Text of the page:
Group Aims Its Ads -- Even If It Means Stealing Its Candidates' Show
By Jackie Koszczuk, CQ Staff Writer
The American Insurance Association (AIA) has this to say to candidates who complain of losing control of their campaigns to well-heeled outsiders: Stop your whining and get used to it. That goes for the savvy trade group's friends as well as its enemies -- the pro-business Republicans who generally support its agenda and the labor-friendly Democrats who do not.
"The candidates are not the only ones who can talk about the issues. The political ruling class has to get a grip on life," says David Carney, a former Bush White House political director recruited by the AIA and some of its allies to run a new organization called Americans for Job Security.
Unlike other business alliances also planning issue advocacy campaigns this fall, Americans for Job Security plans to spend more money, start early, stay late and shape issues rather than merely respond to an opponent -- namely labor and environmental groups that used issue ads with gusto in the 1996 congressional elections.
The group's promotional material says that while others "play defense against the labor unions," it will "play offense, introducing a pro-business agenda to the public."
It plans to get involved in 15 to 20 races, running TV commercials promoting its top issues -- education reform, revamping the Internal Revenue Service, cutting taxes and reducing the size and scope of government.
The organization already has run ads this year in two districts: in the Lois Capps-Tom Bordonaro special election in California's 22nd District and in Republican Rep. Nancy L. Johnson's 6th District in Connecticut.
It ran three TV ads in Johnson's district around the time of the April 15 deadline for filing tax forms with the IRS. In Harry and Louise fashion, the ads featured everyday Americans talking about their future pensions, about taxes so high that parents are forced to leave their children to go to work and about taxpayers' problems with IRS audits.
The ads, which ran every day for two weeks in the Hartford television market, do not urge a vote for Johnson, but they conclude with an announcer saying, "Join Nancy Johnson in the fight for real tax reform."
Johnson, a member of the tax-writing Ways and Means Committee and a strong supporter of a bill to revamp the IRS, will not know who her Democratic opponent is until the state's September primary, but she has had to slog through increasingly tough re-election races in recent years.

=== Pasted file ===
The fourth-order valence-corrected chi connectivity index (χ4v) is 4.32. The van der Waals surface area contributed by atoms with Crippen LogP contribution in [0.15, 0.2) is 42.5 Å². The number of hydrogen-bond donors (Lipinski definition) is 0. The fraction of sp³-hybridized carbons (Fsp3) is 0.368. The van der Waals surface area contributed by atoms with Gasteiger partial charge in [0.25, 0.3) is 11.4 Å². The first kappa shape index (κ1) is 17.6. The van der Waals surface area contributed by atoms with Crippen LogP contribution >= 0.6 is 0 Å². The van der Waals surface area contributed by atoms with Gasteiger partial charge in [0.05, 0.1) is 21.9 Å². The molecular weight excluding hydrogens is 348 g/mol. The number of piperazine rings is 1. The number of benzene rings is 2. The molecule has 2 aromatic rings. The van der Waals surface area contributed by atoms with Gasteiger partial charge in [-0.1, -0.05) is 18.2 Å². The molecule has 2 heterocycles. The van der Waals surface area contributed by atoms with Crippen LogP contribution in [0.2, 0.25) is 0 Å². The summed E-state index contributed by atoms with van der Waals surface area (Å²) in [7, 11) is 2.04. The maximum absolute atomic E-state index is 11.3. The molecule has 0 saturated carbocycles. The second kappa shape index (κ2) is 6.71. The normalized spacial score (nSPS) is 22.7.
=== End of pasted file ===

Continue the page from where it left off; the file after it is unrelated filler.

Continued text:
Chief of Staff Dave Karvelas said Johnson was initially concerned about the group's uninvited involvement but was relieved when she saw the ads. "It certainly is not going to hurt her to have ads on TV that recognize her accomplishments in tax reform," Karvelas said.
The same was not true for Bordonaro, the GOP candidate in California's 22nd District. Americans for Job Security was among the outside groups that fought among themselves in the Santa Barbara-based district, relegating the candidates to the status of secondary players.
Bordonaro, who lost to Capps, publicly declared that he wanted the outside groups to butt out, but that demand had no impact on Americans for Job Security's decision to run $40,000 worth of ads in the district.
The problem with the involvement of such outside groups, said Ed Gillespie, a top GOP communications strategist, is that "their goal is not always to win on Election Day so much as it is to influence public opinion. . . . And that in many cases can result in a loss for the candidate that is best for their issues."
Carney dismisses such arguments. He said, "That's an arrogant, elitist attitude. And I reject it as absolute hogwash."
Candidates would not be so worried, he said, if they stopped talking about school uniforms and started talking about school reform and other issues vital to everyday Americans.
Americans for Job Security is the brainchild of AIA President Robert Vagley, who came to believe that big business had to show as much initiative in 1998 as labor did in 1996.
He conceived of a five-year plan, during which the group would try to create a more receptive climate for issues such as regulatory reform by going outside the Beltway to appeal to the public. Americans for Job Security was created last October with the goal of raising $12 million in 1998 and $20 million in each of the four following years. The plan is ambitious, with its fundraising goals exceeding those of other politically active business groups.
Fundraising has not been as successful as organizers had hoped. "Asking a trade association for $1 million a year for five years, that's pretty rich for a lot of people's blood," said a prominent GOP lobbyist familiar with the group.
So far, Carney said, the group has more than $9 million in commitments from a dozen organizations, including a $1 million pledge from the American Forest & Paper Association, headed by former Deputy Energy Secretary W. Henson Moore, who was a Republican House member from Louisiana from 1975-87. One trade group official solicited by the group said its in-hand commitments were closer to $4.5 million.
One target is Wisconsin, where GOP Rep. Mark W. Neumann is trying to take Democrat Russell D. Feingold's Senate seat and where there are two open seats, Neumann's and retiring GOP Rep. Scott L. Klug's. Two Democratic freshmen in the state -- Ron Kind and Jay W. Johnson -- are also trying to stave off GOP challengers.
The organization's active strategy has been well-received by Republicans and lobbyists who think the strategy of another business group, The Coalition, only reacts to the unions and does not go far enough to promote a pro-business political agenda.
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